Theater & dance

‘Finding Neverland’ shut out in Tony Award nominations

Matthew Morrison (left) and Kelsey Grammer in the Broadway musical “Finding Neverland.”

Carol Rosegg/Richard Kornberg & Associates via AP

Matthew Morrison (left) and Kelsey Grammer in the Broadway musical “Finding Neverland.”

The big-budget musical “Finding Neverland’’ was shut out entirely as the Tony Award nominations were announced on Tuesday morning. The production, helmed by American Repertory Theater artistic director Diane Paulus and produced by Harvey Weinstein, made its debut in Cambridge last year before moving to Broadway.

It was a good day for other musicals, however. “An American in Paris’’ and “Fun Home’’ led the field with 12 nominations apiece. Close behind was “Something Rotten!’’ with 10 Tony nods and “The King and I’’ with nine.

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When it came to drama, British imports fared well: “Wolf Hall, Parts One & Two’’ received eight nominations — the most for any play — while “Skylight’’ garnered seven and “The Curious Incident of the Dog in the Night-Time’’ got six.

Though “Finding Neverland’’ was deemed unlikely to earn a nod for best musical, the fact that it received not a single nomination was considered surprising. The hard-charging Weinstein did not sound chastened Tuesday, issuing this statement via e-mail: “With 27 nominations today for Fun Home, The Elephant Man, The Audience and Wolf Hall, shows that we either co-invested or co-produced, we couldn’t be more thrilled. As for Finding Neverland, our passion for it remains unwavering. I could not be more proud of the magic created on our stage by Diane Paulus and the entire Neverland team night after night, which has made this show a smash hit.”

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The musical about J.M. Barrie and the family that inspired him to write “Peter Pan’’ has been grossing more than $1 million a week at the Broadway box office and has announced a national tour for next year.

“Finding Neverland’’ stars Matthew Morrison (“Glee’’) and Kelsey Grammer (“Frasier’’) were not the only big-name actors to be snubbed by Tony voters. “Fish in the Dark,’’ Larry David’s much-ballyhooed comedy, received no nominations, either. However, Bradley Cooper earned a nod for his performance on Broadway as John Merrick in “The Elephant Man,’’ a production that originated at Williamstown Theatre Festival, where Cooper also played the role three years ago. Helen Mirren received a Tony nomination for her portrayal of Queen Elizabeth II in “The Audience.’’

The legendary Chita Rivera, 82, earned a nomination for her starring role in “The Visit,’’ a macabre Kander & Ebb musical about a vengeful billionaire that is being produced on Broadway in association with Williamstown Theatre Festival, where Rivera played the role last summer. For Elisabeth Moss of “Mad Men’’ fame, her Tony nod for “The Heidi Chronicles’’ must be bittersweet, given that the show is set to close this Sunday due to a weak box office. No mixed feelings at “Fun Home,’’ where the entire principal cast earned Tony nominations, an impressive feat.

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The category of best musical is not just hotly contested but diverse, featuring “The Visit’’; “An American in Paris,’’ a dance musical adapted from the beloved 1951 movie; “Something Rotten!,’’ about two playwriting brothers in Elizabethan England who decide to create the world’s first musical; and the groundbreaking “Fun Home,’’ based on Alison Bechdel’s graphic novel about the awakening of her lesbian identity and her complicated relationship with her closeted gay father. All three actresses who played Alison at various stages of her life earned Tony nominations: Beth Malone for the character at middle age, Emily Skeggs for college-age Alison, and the 11-year-old Sydney Lucas for young Alison.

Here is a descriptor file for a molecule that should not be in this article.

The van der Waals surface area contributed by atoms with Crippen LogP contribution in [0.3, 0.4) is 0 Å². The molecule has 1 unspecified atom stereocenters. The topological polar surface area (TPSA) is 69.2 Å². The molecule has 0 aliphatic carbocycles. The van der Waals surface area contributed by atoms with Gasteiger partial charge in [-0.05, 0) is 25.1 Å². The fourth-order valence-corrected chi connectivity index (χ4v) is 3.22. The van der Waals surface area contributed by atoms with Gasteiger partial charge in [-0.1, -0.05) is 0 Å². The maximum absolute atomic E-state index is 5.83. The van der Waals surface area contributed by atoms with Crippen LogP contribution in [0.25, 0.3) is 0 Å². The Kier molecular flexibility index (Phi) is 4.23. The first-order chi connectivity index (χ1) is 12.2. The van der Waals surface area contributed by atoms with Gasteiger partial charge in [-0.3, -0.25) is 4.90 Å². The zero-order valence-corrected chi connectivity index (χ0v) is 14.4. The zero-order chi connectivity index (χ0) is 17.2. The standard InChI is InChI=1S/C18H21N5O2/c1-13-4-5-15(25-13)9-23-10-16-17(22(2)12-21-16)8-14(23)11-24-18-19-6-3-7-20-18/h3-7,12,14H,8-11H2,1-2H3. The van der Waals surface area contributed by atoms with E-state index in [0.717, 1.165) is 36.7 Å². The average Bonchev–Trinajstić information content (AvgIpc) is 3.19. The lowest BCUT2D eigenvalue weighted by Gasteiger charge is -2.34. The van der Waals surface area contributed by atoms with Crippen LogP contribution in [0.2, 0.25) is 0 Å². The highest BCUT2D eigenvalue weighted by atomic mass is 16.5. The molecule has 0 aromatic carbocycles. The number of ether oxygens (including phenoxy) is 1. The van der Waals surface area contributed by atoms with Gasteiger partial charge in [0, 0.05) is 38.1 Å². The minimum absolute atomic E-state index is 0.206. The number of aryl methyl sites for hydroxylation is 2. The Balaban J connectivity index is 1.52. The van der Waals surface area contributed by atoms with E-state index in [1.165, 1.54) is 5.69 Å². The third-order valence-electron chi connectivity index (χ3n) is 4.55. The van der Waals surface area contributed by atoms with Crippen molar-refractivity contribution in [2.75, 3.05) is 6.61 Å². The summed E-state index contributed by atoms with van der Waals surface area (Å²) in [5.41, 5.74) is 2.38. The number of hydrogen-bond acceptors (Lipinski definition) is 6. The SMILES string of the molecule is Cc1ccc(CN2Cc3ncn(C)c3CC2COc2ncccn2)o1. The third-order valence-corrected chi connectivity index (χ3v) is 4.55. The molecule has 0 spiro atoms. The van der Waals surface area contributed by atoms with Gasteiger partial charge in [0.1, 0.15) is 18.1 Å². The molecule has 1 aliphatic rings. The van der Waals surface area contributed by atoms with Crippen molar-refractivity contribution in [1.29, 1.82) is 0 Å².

Competing for best play will be Ayad Akhtar’s searing, Pulitzer-winning “Disgraced’’; Robert Askins’s “Hand to God’’; “The Curious Incident of the Dog in the Night-Time,” adapted by Simon Stephens from Mark Haddon’s novel; and “Wolf Hall Parts One & Two,’’ by Hilary Mantel (author of the novels on which it was based) and Mike Poulton.

For best revival of a play, the nominees are Kenneth Lonergan’s “This Is Our Youth,’’ Bernard Pomerance’s “The Elephant Man,’’ David Hare’s “Skylight,’’ and “You Can’t Take It With You,’’ by Moss Hart and George S. Kaufman. Only three shows were nominated for best revival of a musical: “The King and I,’’ “On the Twentieth Century’’ and “On the Town.’’

In the extremely competitive category of best lead actress in a musical, Rivera of “The Visit’’ and Malone of “Fun Home’’ will vie with Kristin Chenoweth of “On the Twentieth Century,’’ Leanne Cope of “An American in Paris,’’ and Kelli O’Hara of “The King and I.’’ For best lead actor in a musical, the nominees are Michael Cerveris for “Fun Home,’’ Robert Fairchild for “An American in Paris,’’ Brian d’Arcy James for “Something Rotten!,’’ Ken Watanabe for “The King and I,’’ and Tony Yazbeck for “On the Town.’’

In addition to Cooper, the nominees for best lead actor in a play are Steven Boyer for “Hand to God,’’ Ben Miles for “Wolf Hall, Parts One & Two,’’ Bill Nighy for “Skylight,’’ and Alex Sharp for “The Curious Incident of the Dog in the Night-Time.’’ For best lead actress in a play, Mirren and Moss are up against Geneva Carr for “Hand to God,’’ Carey Mulligan for “Skylight,’’ and Ruth Wilson for “Constellations.’’

Don Aucoin can be reached at aucoin@globe.com.
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